For many ages textbooks and physicians dealt scantily with infection in the upper part of the respiratory tract. Writers of textbooks invariably relegated it to a minor place. Most books on medicine began with another subject, as typhoid or perhaps pneumonia. Today this is quite changed. Infection of the upper part of the respiratory tract, its serious attending sequelae and its accompanying bodily reactions probably are dwelt on more adequately and investigated more attentively than at any time since the dawn of modern medicine. The problem is not new; it has been discussed and written about in many ages and many climes. Long before modern medicine was evolved it was present. Herodotus1 said concerning the Egyptians in 425 B. C., "physicians swarmed all over Egypt and treated every disease as a local disorder," and "some," he said, "treated diseases of the eye and head only." He further stated that the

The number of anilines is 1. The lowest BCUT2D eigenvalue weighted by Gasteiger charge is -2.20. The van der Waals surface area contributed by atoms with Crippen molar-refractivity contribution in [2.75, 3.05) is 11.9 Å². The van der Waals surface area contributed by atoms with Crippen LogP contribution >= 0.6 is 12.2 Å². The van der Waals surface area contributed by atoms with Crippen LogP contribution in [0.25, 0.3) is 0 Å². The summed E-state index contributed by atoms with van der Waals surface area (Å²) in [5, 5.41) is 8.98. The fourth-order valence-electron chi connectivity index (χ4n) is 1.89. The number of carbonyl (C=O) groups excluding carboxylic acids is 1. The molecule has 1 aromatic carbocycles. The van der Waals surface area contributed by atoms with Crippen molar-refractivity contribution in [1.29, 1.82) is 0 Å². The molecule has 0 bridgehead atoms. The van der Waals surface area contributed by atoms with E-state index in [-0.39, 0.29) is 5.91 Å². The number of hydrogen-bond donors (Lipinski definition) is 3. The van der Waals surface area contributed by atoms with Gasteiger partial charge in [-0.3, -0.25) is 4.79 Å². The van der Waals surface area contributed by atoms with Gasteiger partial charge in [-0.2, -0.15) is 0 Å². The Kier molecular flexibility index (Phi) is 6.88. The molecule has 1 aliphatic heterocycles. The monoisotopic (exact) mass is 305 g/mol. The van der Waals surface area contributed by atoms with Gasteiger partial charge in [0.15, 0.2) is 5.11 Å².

PRICE JB. CONSTITUTIONAL BACKGROUND OF INFECTION OF THE UPPER PART OF THE RESPIRATORY TRACT. Arch Otolaryngol. 1939;30(3):411–420. doi:10.1001/archotol.1939.00650060445008
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